Pagan Friendships – A Look Inside

I can barely remember the circumstances of the day as I travel through the web of my mind. When you’ve gone through a lot of trauma and have physical brain damage, it’s hard to piece things together. The testament of our friendship, between my best friend and I, isn’t that I remember how I got there that day or why I was there, it’s that I can remember that interaction. Sometimes you meet people in your life and time just stops still and stays in your mind forever. The day was clear, a bit chilly, and crunchy leaves littered the ground around the Oak Grove of Deeply Rooted. There was a fantastic ADF ritual going on and I was not enjoying myself one bit. A few times during the course of my relationship with Deeply Rooted, I walked away because I couldn’t handle folks. What it really was, is that I couldn’t control myself and as a direct result of that, I began the path of isolating myself in a large group of people. I don’t know what made me go to Deeply Rooted that day, yet I did despite the protests of partners concerned for my mental well being. Somewhere deep down, I knew that I needed more socialization to become better, not less.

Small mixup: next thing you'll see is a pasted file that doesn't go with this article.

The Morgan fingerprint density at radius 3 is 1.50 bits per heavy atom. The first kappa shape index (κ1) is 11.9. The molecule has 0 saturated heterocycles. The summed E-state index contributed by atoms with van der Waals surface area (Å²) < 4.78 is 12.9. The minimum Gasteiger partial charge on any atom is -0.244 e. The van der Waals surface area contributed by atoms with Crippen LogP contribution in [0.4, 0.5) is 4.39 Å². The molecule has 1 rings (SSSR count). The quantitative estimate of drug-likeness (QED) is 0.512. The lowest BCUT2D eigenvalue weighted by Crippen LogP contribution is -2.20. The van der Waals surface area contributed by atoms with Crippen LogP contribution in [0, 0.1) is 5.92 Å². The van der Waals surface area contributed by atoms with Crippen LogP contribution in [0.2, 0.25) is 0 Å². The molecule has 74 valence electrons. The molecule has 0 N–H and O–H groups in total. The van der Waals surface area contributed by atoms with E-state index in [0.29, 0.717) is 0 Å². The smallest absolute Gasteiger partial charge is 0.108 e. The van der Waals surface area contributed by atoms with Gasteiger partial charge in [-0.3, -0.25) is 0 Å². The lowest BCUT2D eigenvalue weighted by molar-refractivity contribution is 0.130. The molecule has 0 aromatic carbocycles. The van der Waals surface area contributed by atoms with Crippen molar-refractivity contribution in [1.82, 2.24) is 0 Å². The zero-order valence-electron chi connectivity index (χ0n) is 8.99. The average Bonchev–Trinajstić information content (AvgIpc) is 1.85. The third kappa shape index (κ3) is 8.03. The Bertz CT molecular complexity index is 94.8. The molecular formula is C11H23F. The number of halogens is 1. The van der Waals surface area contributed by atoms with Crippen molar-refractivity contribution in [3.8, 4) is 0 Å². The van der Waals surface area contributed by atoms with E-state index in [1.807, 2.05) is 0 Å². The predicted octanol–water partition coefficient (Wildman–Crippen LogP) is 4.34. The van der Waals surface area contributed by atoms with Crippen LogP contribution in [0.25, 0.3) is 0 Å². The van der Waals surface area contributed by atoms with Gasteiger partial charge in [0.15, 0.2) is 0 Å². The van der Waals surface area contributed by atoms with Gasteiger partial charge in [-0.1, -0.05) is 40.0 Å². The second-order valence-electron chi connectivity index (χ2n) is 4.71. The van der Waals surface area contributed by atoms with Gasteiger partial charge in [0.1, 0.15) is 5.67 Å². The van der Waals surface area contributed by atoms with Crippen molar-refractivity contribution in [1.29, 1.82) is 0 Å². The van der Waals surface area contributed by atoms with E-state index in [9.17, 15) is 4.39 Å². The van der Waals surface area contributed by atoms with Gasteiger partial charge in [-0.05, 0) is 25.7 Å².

I went to Deeply Rooted accompanied by my two partners and our twin 7 month olds, Phoebe and Miranda. I had never brought a child to Deeply Rooted for very long before this and I had my reservations. I was worried that they would act out and I would be judged as a terrible parent. No one was of course saying this to me out loud, most of the abuse I suffered at this point in my head was tapes of the past replaying themselves over and over again. During the ritual that we attended, I remember my daughter Phoebe squirming something terrible and I did my best to comfort her. As a first time mother, I was banking on my pride and arrogance to get me through the moments and each time that reality struck, I felt myself sinking into a pit of self-doubt when one of my techniques failed to soothe the child.